Apart from personal details, like name, business name if one exists (or your name if not), address, unique tax reference, national insurance number, date of birth, marital status, etc., you need to have prepared the final accounts of your business or had them prepared on your behalf by this stage of filing your return, and you should also have to hand the details of all other sources of income you have received during the tax year 2018/2019.
For example, if you were employed, self employed and had a rental income from a property all at the same time, in order to fill in the tax return, you will need to have your P60 to hand, showing the payment you received from your employment and the taxes you paid. If you were employed in more than one place, you will need a P60 from every employer, an annual account or income and expenditure account for your self-employment business, and also another account for your rental-income business.
SA100 form is the official name for the Self Assessment Tax Return form. You can decide whether you want to do this online or by paper. Filing online is easier, quicker and saves you a lot of time and money by not having to print pages and pages of the return and its supplementary pages, depending on your situation. In addition, you get 3 more months to file the return online, as the deadline for filing by paper is 31 October, whereas online it is 31 January the following year.
The return consists of 2 sections: the main section and the supplementary pages. The main section deals with:
The other sections are the supplementary pages, which you have to fill in if you have other incomes, such as from self employment, capital gains etc. These supplementary pages are:
In addition to these, there are many more sources of income, which you can find the supplementary pages for here.
You have a year from the deadline of your current tax year to make changes to your tax return due to an error. So, if the deadline for the current tax year 2018/19 is 31 January 2020, you have until 31 January 2021 to amend your tax return. If you miss that deadline, you will need to write to HMRC.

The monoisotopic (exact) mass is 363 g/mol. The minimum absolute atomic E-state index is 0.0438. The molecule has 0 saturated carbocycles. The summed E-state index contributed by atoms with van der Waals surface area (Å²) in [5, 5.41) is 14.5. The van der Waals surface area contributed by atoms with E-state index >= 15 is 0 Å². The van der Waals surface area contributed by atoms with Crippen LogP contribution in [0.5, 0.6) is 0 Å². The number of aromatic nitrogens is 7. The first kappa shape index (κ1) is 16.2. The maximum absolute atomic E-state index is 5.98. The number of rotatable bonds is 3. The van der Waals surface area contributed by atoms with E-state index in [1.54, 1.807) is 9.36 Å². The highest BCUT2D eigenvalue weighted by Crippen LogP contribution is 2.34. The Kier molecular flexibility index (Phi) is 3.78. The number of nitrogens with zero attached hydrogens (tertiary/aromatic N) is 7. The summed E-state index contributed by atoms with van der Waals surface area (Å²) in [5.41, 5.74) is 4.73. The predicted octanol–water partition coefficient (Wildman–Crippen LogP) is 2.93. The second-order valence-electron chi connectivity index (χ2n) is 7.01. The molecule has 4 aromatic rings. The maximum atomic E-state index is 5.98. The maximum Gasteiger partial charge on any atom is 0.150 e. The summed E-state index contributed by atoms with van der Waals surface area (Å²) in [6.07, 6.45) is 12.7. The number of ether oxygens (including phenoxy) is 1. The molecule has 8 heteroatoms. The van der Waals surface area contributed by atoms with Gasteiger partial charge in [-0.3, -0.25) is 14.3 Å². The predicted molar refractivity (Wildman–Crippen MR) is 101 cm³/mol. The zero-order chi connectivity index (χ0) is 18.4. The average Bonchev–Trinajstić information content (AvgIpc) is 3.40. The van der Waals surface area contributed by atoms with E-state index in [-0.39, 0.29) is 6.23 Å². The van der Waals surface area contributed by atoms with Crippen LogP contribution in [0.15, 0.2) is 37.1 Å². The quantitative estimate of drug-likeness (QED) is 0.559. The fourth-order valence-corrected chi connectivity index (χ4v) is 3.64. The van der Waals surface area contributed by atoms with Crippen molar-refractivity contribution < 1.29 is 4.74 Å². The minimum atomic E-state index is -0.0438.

The method of updating your tax return depends on how you filed it in the first place. If you filed online, then you will need to sign in to your online account. From ‘Tax Accounts’ you should choose ‘Self-Assessment Account’ (if you do not see this, skip this step), then select ‘More Self-Assessment Details’. Choose ‘At a Glance’ from the left-hand menu, then select ‘Tax Return Options’. Choose the tax year you want to amend, go into the tax return, make the corrections and file it again.
If, however, you filed by paper, then you will need to download and print the new tax return. Make sure you only send the corrected pages, writing on the top of each page “amendment”, and include your name and your unique tax reference number.
In simple terms, if your tax bill for one year is over £1000, you will not only pay what is due for the tax year 2018/19 by 31 January 2020, but also half of what your tax bill might be for 2019/20. So, let’s say your tax bill is £2000 for 2018/19, you will have to pay £3000 by 31 January 2020; £2000 towards your bill for 2018/19 and £1000 as the first payment on account towards your 2019/20 tax bill. The second payment on account will be 31/07/2020 for another £1000, and if there is any remaining balance for 2019/2020, you will pay it by 31 January 2021. This will continue until your tax bill for one year is less than £1000.
There are several ways to do this, the details of which you can find here.